The average winning margins in the 2021 football championship were the highest since the early 1900s, Dr Hunt informed the delegates, and there was need for championship reform.
Vinny Cox (Rosemount) had concerns about the impact the proposed changes would have on clubs, and their ability to retain players over the summer months with very little club activity.
Mr Cox said that while county players might be in favour of ‘Option B’, they constituted less than five per cent of the playing population. They might have more games but the remaining 95 per cent could have less and less games. The “squeezed season” with championships possibly not starting until mid-August had the potential to initiate a “mass exodus of players”.
Barry Kelly (Mullingar Shamrocks) questioned the wisdom of including the winners of Division 4 in the knock-out stages of the proposed new series as he focused on the “inequalities and anomalies involved in Option B that pitted what was the 24th or 25th best team in the competition against one of the top teams in the country”. Nobody would dare suggest doing this in the Westmeath championship.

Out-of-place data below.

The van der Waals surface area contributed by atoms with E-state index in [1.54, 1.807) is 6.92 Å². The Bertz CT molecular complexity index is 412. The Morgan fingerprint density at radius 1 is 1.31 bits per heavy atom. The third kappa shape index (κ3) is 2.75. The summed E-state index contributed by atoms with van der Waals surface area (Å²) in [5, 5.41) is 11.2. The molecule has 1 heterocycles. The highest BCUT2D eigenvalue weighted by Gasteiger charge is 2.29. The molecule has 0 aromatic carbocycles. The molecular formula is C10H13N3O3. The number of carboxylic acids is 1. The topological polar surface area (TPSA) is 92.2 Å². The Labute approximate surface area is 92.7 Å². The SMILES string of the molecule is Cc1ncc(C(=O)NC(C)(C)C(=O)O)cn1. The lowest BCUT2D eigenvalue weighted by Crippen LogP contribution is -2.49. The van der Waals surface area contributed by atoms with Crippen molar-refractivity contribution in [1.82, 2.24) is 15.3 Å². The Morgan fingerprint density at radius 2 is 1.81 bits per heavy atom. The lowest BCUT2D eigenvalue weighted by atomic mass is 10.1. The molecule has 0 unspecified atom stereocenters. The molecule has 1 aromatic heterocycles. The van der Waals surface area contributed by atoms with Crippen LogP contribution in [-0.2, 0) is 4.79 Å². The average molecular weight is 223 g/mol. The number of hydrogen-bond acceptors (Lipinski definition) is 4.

Chairman Frank Mescall justified the inclusion of the top team from Division 4, as it allowed all teams compete for the Sam Maguire Cup.
At this stage the less than enthusiastic debate concluded; the delegates unanimously rejected the proposed ‘Option A’ and the 37 delegates present voted on a 20-13 majority with four abstaining to support ‘Option B’ at the Special Congress.
Frank Mescall, Pat Reilly and Pat Doherty were approved by the delegates to attend Congress, as well as Central Council delegate Tom Hunt.
What ‘Option B’ would mean for Westmeath
If ‘Option B’ is to succeed at the Special Congress, it will need to get 60 per cent of the delegates votes. If this happens, the Leinster SFC will become a standalone competition with no connection to the All-Ireland SFC.